How does a medical device company convince doctors that its products are the best? Take ’em to the strip club and pay for “VIP visits” with the dancers. The Wall Street Journal has obtained a copy of a sealed lawsuit complaint that alleges kickbacks to doctors such as strip-club visits were “pervasive” and “the culture and way of doing business” at Fridley-based Medtronic. The lawsuit was filed by a former Medtronic attorney who said she was dismissed after questioning some of the payments to doctors.
More Medtronic: Today’s WSJ article says the lawsuit alleges Medtronic seduced doctors with strip-club visits, trips to Alaska and royalty payments for inventions they played no role in. The allegations involve Medtronic’s spinal-devices unit, which is being investigated by Sen. Charles Grassley, R-Iowa, and also the target of more whistleblower lawsuits by former employees. The company declined to comment to the Wall Street Journal regarding the newly publicized lawsuit allegations.
Federal agents swarmed the Minnetonka headquarters of Petters Group Worldwide on Wednesday, but the target of the search wasn’t yet known this morning. The Star Tribune reported nearly 50 law-enforcement vehicles were on the scene as FBI, IRS and other agents hauled out boxes and other objects. A company statement said the probe “pertains to one financial entity” and doesn’t involved Sun Country Airlines, Polaroid, uBid, Fingerhut or Great Waters Media.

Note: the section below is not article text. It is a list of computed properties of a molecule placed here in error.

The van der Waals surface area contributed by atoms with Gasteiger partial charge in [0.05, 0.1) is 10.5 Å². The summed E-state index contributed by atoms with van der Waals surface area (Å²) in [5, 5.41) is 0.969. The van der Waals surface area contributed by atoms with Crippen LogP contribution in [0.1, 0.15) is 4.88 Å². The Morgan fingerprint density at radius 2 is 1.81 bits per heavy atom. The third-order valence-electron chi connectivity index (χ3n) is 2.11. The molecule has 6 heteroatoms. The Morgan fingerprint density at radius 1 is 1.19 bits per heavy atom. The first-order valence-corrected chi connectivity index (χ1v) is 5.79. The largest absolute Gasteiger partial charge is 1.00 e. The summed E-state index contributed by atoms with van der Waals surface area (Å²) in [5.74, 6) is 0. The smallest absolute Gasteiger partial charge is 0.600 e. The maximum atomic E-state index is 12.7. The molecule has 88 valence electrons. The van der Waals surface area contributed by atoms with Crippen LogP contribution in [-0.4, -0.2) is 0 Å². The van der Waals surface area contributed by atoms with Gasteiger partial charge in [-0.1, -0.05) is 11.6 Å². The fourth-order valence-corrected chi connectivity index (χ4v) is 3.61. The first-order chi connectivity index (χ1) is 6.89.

More Petters: Feds also searched the Wayzata home of founder Tom Petters. One commenter on the Star Tribune’s website notes that Petters specializes in acquiring struggling companies and turning them around, and that the federal probe could pertain to a recent acquisition with a shady past. “I won’t throw the guy under the bus just yet.” Meanwhile, some Sun Country ticket holders are worried about their flights, despite the airline’s assurance Wednesday that things are business as usual.
Delta and Northwest shareholders vote today on the airlines’ merger. It’s “one more item on the checklist for becoming the world’s biggest carrier,” the Associated Press reports. Meanwhile, a flight attendant union head told Congress Wednesday that Delta management is interfering with unionizing efforts. Rep. James Oberstar said, “The deck is sort of way stacked against unionization.” Delta flight attendants are expected to try another union vote after they are joined in the company by Northwest flight attendants.
Minneapolis-based Ameriprise Financial will commit up to $33 million to protect clients from losses associated with the Primary Fund, a money-market mutual fund that dropped below the $1 per share mark last week. Ameriprise has also filed a lawsuit against the company that manages the fund, alleging it tipped off some large investors about the fund’s troubles before the news became public.
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